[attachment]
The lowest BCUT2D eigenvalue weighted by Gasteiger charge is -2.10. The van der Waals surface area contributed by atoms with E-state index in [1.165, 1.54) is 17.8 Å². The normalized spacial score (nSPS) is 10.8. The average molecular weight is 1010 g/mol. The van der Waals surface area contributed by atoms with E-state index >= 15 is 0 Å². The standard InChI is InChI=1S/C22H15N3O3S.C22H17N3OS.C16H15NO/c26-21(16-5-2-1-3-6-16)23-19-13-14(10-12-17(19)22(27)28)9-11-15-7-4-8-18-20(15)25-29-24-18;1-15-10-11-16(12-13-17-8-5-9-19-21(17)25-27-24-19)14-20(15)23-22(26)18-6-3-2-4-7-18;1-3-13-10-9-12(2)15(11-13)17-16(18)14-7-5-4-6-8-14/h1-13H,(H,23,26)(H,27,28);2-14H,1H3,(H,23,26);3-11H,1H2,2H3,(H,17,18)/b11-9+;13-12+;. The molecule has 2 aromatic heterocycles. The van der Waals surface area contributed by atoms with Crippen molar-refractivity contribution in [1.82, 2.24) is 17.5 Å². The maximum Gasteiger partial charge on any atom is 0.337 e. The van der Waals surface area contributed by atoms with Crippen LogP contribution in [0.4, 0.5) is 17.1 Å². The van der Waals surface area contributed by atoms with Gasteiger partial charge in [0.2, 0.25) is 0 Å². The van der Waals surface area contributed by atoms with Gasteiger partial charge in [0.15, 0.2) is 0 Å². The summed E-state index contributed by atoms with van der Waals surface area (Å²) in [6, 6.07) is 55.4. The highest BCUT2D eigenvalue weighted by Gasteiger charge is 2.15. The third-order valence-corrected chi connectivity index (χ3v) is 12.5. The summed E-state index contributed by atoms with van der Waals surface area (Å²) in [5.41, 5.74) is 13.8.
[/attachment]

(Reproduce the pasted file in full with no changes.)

The lowest BCUT2D eigenvalue weighted by Gasteiger charge is -2.10. The van der Waals surface area contributed by atoms with E-state index in [1.165, 1.54) is 17.8 Å². The normalized spacial score (nSPS) is 10.8. The average molecular weight is 1010 g/mol. The van der Waals surface area contributed by atoms with E-state index >= 15 is 0 Å². The standard InChI is InChI=1S/C22H15N3O3S.C22H17N3OS.C16H15NO/c26-21(16-5-2-1-3-6-16)23-19-13-14(10-12-17(19)22(27)28)9-11-15-7-4-8-18-20(15)25-29-24-18;1-15-10-11-16(12-13-17-8-5-9-19-21(17)25-27-24-19)14-20(15)23-22(26)18-6-3-2-4-7-18;1-3-13-10-9-12(2)15(11-13)17-16(18)14-7-5-4-6-8-14/h1-13H,(H,23,26)(H,27,28);2-14H,1H3,(H,23,26);3-11H,1H2,2H3,(H,17,18)/b11-9+;13-12+;. The molecule has 2 aromatic heterocycles. The van der Waals surface area contributed by atoms with Crippen molar-refractivity contribution in [1.82, 2.24) is 17.5 Å². The maximum Gasteiger partial charge on any atom is 0.337 e. The van der Waals surface area contributed by atoms with Crippen LogP contribution in [0.4, 0.5) is 17.1 Å². The van der Waals surface area contributed by atoms with Gasteiger partial charge in [0.2, 0.25) is 0 Å². The van der Waals surface area contributed by atoms with Gasteiger partial charge in [0.15, 0.2) is 0 Å². The summed E-state index contributed by atoms with van der Waals surface area (Å²) in [6, 6.07) is 55.4. The highest BCUT2D eigenvalue weighted by Gasteiger charge is 2.15. The third-order valence-corrected chi connectivity index (χ3v) is 12.5. The summed E-state index contributed by atoms with van der Waals surface area (Å²) in [5.41, 5.74) is 13.8.